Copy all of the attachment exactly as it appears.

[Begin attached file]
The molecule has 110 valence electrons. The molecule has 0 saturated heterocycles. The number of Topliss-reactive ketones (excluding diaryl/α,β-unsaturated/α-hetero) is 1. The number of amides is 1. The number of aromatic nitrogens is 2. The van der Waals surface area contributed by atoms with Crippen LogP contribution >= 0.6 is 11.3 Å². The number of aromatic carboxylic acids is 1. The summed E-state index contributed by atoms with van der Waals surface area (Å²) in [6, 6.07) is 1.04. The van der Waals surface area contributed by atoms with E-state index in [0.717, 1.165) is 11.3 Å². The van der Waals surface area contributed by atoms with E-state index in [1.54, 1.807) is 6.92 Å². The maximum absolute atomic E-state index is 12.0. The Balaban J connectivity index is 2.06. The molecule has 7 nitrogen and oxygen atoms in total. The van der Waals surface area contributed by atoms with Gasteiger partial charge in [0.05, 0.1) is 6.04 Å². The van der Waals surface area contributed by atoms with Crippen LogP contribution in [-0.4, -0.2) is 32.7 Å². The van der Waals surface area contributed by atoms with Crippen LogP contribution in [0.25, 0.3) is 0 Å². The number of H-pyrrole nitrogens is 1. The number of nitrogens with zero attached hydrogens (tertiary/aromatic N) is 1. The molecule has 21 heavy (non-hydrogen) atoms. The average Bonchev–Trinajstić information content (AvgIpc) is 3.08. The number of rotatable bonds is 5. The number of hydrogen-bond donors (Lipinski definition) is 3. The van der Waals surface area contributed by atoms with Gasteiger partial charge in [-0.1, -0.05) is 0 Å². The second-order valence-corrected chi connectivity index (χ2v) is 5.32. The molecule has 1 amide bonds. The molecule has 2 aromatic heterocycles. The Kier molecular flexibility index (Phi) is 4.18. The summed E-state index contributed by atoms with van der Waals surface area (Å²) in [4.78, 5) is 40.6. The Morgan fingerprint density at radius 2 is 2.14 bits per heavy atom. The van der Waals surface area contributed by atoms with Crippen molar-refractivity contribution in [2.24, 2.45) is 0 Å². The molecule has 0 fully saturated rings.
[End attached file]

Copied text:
The molecule has 110 valence electrons. The molecule has 0 saturated heterocycles. The number of Topliss-reactive ketones (excluding diaryl/α,β-unsaturated/α-hetero) is 1. The number of amides is 1. The number of aromatic nitrogens is 2. The van der Waals surface area contributed by atoms with Crippen LogP contribution >= 0.6 is 11.3 Å². The number of aromatic carboxylic acids is 1. The summed E-state index contributed by atoms with van der Waals surface area (Å²) in [6, 6.07) is 1.04. The van der Waals surface area contributed by atoms with E-state index in [0.717, 1.165) is 11.3 Å². The van der Waals surface area contributed by atoms with E-state index in [1.54, 1.807) is 6.92 Å². The maximum absolute atomic E-state index is 12.0. The Balaban J connectivity index is 2.06. The molecule has 7 nitrogen and oxygen atoms in total. The van der Waals surface area contributed by atoms with Gasteiger partial charge in [0.05, 0.1) is 6.04 Å². The van der Waals surface area contributed by atoms with Crippen LogP contribution in [-0.4, -0.2) is 32.7 Å². The van der Waals surface area contributed by atoms with Crippen LogP contribution in [0.25, 0.3) is 0 Å². The number of H-pyrrole nitrogens is 1. The number of nitrogens with zero attached hydrogens (tertiary/aromatic N) is 1. The molecule has 21 heavy (non-hydrogen) atoms. The average Bonchev–Trinajstić information content (AvgIpc) is 3.08. The number of rotatable bonds is 5. The number of hydrogen-bond donors (Lipinski definition) is 3. The van der Waals surface area contributed by atoms with Gasteiger partial charge in [-0.1, -0.05) is 0 Å². The second-order valence-corrected chi connectivity index (χ2v) is 5.32. The molecule has 1 amide bonds. The molecule has 2 aromatic heterocycles. The Kier molecular flexibility index (Phi) is 4.18. The summed E-state index contributed by atoms with van der Waals surface area (Å²) in [4.78, 5) is 40.6. The Morgan fingerprint density at radius 2 is 2.14 bits per heavy atom. The van der Waals surface area contributed by atoms with Crippen molar-refractivity contribution in [2.24, 2.45) is 0 Å². The molecule has 0 fully saturated rings.